American Heart Association awards cash grants to social entrepreneurs to address health inequities

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An estimated 50 million people in the United States are at high risk of heart disease and/or stroke because they lack the most basic needs -; Access to healthy food, clean air and potable water, quality education, employment, housing and healthcare. Historically, people of color, including black and Hispanic/Latino people, have been at increased risk of cardiovascular disease (CVD) for these same reasons. Through the American Heart Association’s 2023 Empowered to Serve Business Accelerator™, three local social entrepreneurs have been awarded cash grants to continue innovative work to address health disparities at the community level nationwide. The American Heart Association, a global force for longer and healthier lives for all, recognized these individuals from a group of twelve finalists participating in the program.

Now in its seventh year, the Business Accelerator has engaged and celebrated the work of more than 100 individuals, nonprofits and for-profits who are developing innovative ways to impact the health of the communities where they live, work and play. This year, the top 20 applications out of more than 200 were selected based on the strength of their existing business models as well as their ability to measurably impact health equity barriers. The finalists are formally evaluated by the association’s professional science health metrics team and scored based on several criteria — health impact, innovation and scalability. From this group, twelve individuals were invited to participate in a six-week business accelerator “experience” and were challenged to identify and address a specific, measurable, health impact case study challenge. Responses to these case study challenges were evaluated and refined using design-thinking principles and data-driven customer discovery analytics. Finalists were challenged to blend their “moonshot” with practical business models taught as part of the program. Final grant recipients were ultimately selected by an independent panel that included technology entrepreneurs and small business investment experts and reviewed on October 19, 2023.

The following entrepreneurs were awarded three cash grants totaling $67,000 for their efforts:

1. $50,000 Anna Lee, a fourth-year MD and Ph.D. Alumnus of the University of Pittsburgh and Carnegie Mellon University, founder and CEO of Corion Health. He is a patient and patient advocate who designed an electronic stethoscope for at-home heart and lung screening. Inspired by telemedicine visits that require patients to make an in-person doctor’s appointment after a telephone or virtual consultation, the stethoscope has a guided interface with a light to show where to place the stethoscope to capture accurate readings, thereby reducing the need for some patients. To travel to see a doctor.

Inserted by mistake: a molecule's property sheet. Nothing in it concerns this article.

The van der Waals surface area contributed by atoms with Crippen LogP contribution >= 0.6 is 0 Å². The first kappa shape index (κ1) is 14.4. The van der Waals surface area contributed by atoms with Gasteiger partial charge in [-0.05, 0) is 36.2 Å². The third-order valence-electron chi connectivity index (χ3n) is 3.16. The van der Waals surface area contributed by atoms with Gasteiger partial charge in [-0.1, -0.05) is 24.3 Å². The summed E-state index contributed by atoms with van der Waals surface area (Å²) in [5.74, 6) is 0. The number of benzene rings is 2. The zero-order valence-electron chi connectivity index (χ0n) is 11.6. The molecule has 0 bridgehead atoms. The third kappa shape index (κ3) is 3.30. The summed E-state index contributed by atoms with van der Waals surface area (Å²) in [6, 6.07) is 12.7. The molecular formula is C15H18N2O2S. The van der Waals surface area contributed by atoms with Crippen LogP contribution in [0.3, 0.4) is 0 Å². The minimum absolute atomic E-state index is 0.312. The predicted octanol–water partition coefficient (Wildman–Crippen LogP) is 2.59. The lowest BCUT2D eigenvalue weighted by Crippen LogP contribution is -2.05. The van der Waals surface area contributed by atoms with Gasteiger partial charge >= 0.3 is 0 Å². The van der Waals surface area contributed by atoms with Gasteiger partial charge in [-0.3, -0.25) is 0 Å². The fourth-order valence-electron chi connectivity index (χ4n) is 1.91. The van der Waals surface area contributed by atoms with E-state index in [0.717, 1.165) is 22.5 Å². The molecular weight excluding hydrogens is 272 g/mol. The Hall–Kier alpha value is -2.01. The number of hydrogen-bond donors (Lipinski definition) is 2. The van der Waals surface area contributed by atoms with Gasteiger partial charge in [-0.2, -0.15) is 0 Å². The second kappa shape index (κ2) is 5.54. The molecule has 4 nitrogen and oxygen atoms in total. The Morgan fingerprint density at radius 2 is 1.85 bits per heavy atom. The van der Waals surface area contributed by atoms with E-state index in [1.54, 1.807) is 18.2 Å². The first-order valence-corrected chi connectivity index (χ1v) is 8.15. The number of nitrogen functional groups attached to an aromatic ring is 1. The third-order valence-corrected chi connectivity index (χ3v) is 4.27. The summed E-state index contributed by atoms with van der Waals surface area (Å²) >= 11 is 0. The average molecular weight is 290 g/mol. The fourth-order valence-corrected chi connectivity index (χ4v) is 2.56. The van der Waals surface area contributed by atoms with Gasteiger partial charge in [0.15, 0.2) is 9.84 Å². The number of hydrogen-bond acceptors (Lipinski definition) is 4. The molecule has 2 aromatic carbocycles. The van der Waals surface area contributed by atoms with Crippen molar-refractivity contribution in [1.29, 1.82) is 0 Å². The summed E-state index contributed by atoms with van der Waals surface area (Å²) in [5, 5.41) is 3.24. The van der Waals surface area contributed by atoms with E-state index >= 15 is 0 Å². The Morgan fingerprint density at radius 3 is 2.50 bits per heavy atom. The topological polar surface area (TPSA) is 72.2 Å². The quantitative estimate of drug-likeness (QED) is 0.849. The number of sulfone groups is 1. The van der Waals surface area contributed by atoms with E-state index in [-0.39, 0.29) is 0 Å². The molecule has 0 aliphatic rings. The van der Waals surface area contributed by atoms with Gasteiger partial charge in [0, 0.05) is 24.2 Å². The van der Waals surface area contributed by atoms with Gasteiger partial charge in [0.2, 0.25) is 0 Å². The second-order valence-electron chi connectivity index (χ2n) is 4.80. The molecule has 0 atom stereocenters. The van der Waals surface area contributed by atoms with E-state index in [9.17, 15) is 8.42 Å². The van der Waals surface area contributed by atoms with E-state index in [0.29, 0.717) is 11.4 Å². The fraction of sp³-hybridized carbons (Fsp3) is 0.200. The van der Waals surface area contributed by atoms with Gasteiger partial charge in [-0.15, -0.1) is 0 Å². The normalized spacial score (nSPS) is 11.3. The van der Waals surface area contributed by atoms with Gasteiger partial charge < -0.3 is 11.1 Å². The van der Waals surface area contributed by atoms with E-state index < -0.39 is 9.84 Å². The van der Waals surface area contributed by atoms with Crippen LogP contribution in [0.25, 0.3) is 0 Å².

2. $12,000 – Shavini Fernando, a web designer and developer specializing in video games and virtual reality, created Oxiware after suffering from severe pulmonary hypertension. Oxywear is the first ear-wearable pulse oximeter for continuous oxygen monitoring and low oxygen alert for risk of hypoxia, a condition in which insufficient oxygen is available at the tissue level to maintain adequate delivery.

3. $5,000 – Forty days before the closing ceremony, the “Fan Favorite” award went to Ashley Keys, executive chef at Center Helping Obesity in Children and Succeed (Choice), with the most votes by visitors on the event’s website. where she works with school children to create food crafts and help address food insecurity issues facing Atlanta families. The CHOICES Community Teaching Kitchen Project enables her to use her culinary skills and life experiences as she runs children’s summer camps, and hosts family cooking classes and mobile food pantries for the community.

The remaining nine finalists each received $1,000.

Since 2017, the American Heart Association, with the help of corporate sponsors, has awarded more than $1.1 million to social entrepreneurs and support organizations to help accelerate start-ups and address the social determinants of health in their communities. With the knowledge of the Empowered Serve for Business Accelerator, these local change makers can take the next step to improve health and wellness where they are needed most. We look forward to seeing innovative breakthroughs from this experience.”

Nancy Brown, Chief Executive Officer, American Heart Association

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